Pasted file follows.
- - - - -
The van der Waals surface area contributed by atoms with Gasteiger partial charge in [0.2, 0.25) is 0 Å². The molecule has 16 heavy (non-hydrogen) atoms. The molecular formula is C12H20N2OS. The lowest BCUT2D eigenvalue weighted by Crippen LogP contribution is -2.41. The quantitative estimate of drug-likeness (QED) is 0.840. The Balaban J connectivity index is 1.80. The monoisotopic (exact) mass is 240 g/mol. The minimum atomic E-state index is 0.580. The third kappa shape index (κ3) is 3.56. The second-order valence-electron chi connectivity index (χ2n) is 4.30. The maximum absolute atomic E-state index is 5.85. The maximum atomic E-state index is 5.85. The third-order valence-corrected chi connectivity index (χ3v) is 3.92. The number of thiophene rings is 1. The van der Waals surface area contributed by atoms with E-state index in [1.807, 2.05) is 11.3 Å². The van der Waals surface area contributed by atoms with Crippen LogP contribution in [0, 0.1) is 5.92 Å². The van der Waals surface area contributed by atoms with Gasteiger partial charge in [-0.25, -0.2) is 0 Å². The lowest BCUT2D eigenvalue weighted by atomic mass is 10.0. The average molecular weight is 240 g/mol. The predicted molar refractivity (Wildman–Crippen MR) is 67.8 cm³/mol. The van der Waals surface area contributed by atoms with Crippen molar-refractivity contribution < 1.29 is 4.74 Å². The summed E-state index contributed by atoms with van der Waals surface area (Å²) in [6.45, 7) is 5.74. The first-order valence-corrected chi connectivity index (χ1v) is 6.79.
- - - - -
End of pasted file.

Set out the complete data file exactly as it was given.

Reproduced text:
The van der Waals surface area contributed by atoms with Gasteiger partial charge in [0.2, 0.25) is 0 Å². The molecule has 16 heavy (non-hydrogen) atoms. The molecular formula is C12H20N2OS. The lowest BCUT2D eigenvalue weighted by Crippen LogP contribution is -2.41. The quantitative estimate of drug-likeness (QED) is 0.840. The Balaban J connectivity index is 1.80. The monoisotopic (exact) mass is 240 g/mol. The minimum atomic E-state index is 0.580. The third kappa shape index (κ3) is 3.56. The second-order valence-electron chi connectivity index (χ2n) is 4.30. The maximum absolute atomic E-state index is 5.85. The maximum atomic E-state index is 5.85. The third-order valence-corrected chi connectivity index (χ3v) is 3.92. The number of thiophene rings is 1. The van der Waals surface area contributed by atoms with E-state index in [1.807, 2.05) is 11.3 Å². The van der Waals surface area contributed by atoms with Crippen LogP contribution in [0, 0.1) is 5.92 Å². The van der Waals surface area contributed by atoms with Gasteiger partial charge in [-0.25, -0.2) is 0 Å². The lowest BCUT2D eigenvalue weighted by atomic mass is 10.0. The average molecular weight is 240 g/mol. The predicted molar refractivity (Wildman–Crippen MR) is 67.8 cm³/mol. The van der Waals surface area contributed by atoms with Crippen molar-refractivity contribution < 1.29 is 4.74 Å². The summed E-state index contributed by atoms with van der Waals surface area (Å²) in [6.45, 7) is 5.74. The first-order valence-corrected chi connectivity index (χ1v) is 6.79.